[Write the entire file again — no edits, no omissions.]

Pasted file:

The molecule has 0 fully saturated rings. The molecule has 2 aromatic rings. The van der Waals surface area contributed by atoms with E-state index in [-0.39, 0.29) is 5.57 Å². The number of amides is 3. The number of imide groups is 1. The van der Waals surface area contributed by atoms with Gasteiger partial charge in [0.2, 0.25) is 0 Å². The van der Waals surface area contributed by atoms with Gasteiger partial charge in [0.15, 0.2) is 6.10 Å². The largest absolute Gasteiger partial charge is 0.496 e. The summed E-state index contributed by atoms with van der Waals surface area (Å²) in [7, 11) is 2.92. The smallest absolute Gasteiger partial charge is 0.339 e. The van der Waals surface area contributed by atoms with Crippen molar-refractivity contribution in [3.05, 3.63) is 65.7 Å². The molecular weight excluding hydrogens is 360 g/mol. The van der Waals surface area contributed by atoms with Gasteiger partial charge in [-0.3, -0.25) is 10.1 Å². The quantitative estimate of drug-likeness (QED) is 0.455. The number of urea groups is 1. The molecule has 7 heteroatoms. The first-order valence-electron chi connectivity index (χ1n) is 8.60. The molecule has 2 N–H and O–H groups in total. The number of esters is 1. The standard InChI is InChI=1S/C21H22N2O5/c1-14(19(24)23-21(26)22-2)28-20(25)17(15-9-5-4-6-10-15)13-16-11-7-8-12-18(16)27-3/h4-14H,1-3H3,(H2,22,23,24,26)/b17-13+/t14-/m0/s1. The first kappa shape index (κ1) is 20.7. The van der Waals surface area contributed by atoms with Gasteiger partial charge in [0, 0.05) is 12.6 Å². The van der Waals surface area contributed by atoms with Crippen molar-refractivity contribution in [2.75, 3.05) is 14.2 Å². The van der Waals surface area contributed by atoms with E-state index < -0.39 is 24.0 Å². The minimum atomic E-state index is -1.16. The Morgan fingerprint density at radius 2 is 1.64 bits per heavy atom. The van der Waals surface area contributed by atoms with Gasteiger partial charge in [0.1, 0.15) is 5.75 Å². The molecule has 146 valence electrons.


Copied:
The molecule has 0 fully saturated rings. The molecule has 2 aromatic rings. The van der Waals surface area contributed by atoms with E-state index in [-0.39, 0.29) is 5.57 Å². The number of amides is 3. The number of imide groups is 1. The van der Waals surface area contributed by atoms with Gasteiger partial charge in [0.2, 0.25) is 0 Å². The van der Waals surface area contributed by atoms with Gasteiger partial charge in [0.15, 0.2) is 6.10 Å². The largest absolute Gasteiger partial charge is 0.496 e. The summed E-state index contributed by atoms with van der Waals surface area (Å²) in [7, 11) is 2.92. The smallest absolute Gasteiger partial charge is 0.339 e. The van der Waals surface area contributed by atoms with Crippen molar-refractivity contribution in [3.05, 3.63) is 65.7 Å². The molecular weight excluding hydrogens is 360 g/mol. The van der Waals surface area contributed by atoms with Gasteiger partial charge in [-0.3, -0.25) is 10.1 Å². The quantitative estimate of drug-likeness (QED) is 0.455. The number of urea groups is 1. The molecule has 7 heteroatoms. The first-order valence-electron chi connectivity index (χ1n) is 8.60. The molecule has 2 N–H and O–H groups in total. The number of esters is 1. The standard InChI is InChI=1S/C21H22N2O5/c1-14(19(24)23-21(26)22-2)28-20(25)17(15-9-5-4-6-10-15)13-16-11-7-8-12-18(16)27-3/h4-14H,1-3H3,(H2,22,23,24,26)/b17-13+/t14-/m0/s1. The first kappa shape index (κ1) is 20.7. The van der Waals surface area contributed by atoms with Gasteiger partial charge in [0, 0.05) is 12.6 Å². The van der Waals surface area contributed by atoms with Crippen molar-refractivity contribution in [2.75, 3.05) is 14.2 Å². The van der Waals surface area contributed by atoms with E-state index < -0.39 is 24.0 Å². The minimum atomic E-state index is -1.16. The Morgan fingerprint density at radius 2 is 1.64 bits per heavy atom. The van der Waals surface area contributed by atoms with Gasteiger partial charge in [0.1, 0.15) is 5.75 Å². The molecule has 146 valence electrons.